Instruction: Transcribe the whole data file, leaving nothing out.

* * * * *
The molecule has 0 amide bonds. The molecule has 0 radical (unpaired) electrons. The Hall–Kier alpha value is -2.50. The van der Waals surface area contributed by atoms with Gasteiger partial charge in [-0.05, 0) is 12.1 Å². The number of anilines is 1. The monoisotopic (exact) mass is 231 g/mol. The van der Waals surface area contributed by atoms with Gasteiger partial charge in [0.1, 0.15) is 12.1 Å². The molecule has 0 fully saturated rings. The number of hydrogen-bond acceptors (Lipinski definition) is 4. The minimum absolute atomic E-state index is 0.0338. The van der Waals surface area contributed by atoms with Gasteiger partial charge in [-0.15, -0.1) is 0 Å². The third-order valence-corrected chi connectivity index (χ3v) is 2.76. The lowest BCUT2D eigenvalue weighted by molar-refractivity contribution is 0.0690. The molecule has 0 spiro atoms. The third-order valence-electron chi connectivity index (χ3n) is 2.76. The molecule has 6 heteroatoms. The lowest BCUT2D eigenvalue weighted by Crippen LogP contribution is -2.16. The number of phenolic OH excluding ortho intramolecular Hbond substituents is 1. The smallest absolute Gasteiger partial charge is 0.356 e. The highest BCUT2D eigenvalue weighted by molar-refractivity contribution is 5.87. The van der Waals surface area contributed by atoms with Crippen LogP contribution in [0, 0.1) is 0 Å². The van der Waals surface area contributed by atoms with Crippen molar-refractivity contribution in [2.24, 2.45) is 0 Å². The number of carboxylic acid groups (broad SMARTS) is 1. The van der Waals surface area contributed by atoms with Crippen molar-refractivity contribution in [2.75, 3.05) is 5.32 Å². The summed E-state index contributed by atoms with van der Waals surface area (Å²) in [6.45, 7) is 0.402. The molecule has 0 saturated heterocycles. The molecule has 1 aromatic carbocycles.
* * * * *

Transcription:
The molecule has 0 amide bonds. The molecule has 0 radical (unpaired) electrons. The Hall–Kier alpha value is -2.50. The van der Waals surface area contributed by atoms with Gasteiger partial charge in [-0.05, 0) is 12.1 Å². The number of anilines is 1. The monoisotopic (exact) mass is 231 g/mol. The van der Waals surface area contributed by atoms with Gasteiger partial charge in [0.1, 0.15) is 12.1 Å². The molecule has 0 fully saturated rings. The number of hydrogen-bond acceptors (Lipinski definition) is 4. The minimum absolute atomic E-state index is 0.0338. The van der Waals surface area contributed by atoms with Gasteiger partial charge in [-0.15, -0.1) is 0 Å². The third-order valence-corrected chi connectivity index (χ3v) is 2.76. The lowest BCUT2D eigenvalue weighted by molar-refractivity contribution is 0.0690. The molecule has 0 spiro atoms. The third-order valence-electron chi connectivity index (χ3n) is 2.76. The molecule has 6 heteroatoms. The lowest BCUT2D eigenvalue weighted by Crippen LogP contribution is -2.16. The number of phenolic OH excluding ortho intramolecular Hbond substituents is 1. The smallest absolute Gasteiger partial charge is 0.356 e. The highest BCUT2D eigenvalue weighted by molar-refractivity contribution is 5.87. The van der Waals surface area contributed by atoms with Crippen LogP contribution in [0, 0.1) is 0 Å². The van der Waals surface area contributed by atoms with Crippen molar-refractivity contribution in [2.24, 2.45) is 0 Å². The number of carboxylic acid groups (broad SMARTS) is 1. The van der Waals surface area contributed by atoms with Crippen molar-refractivity contribution in [2.75, 3.05) is 5.32 Å². The summed E-state index contributed by atoms with van der Waals surface area (Å²) in [6.45, 7) is 0.402. The molecule has 0 saturated heterocycles. The molecule has 1 aromatic carbocycles.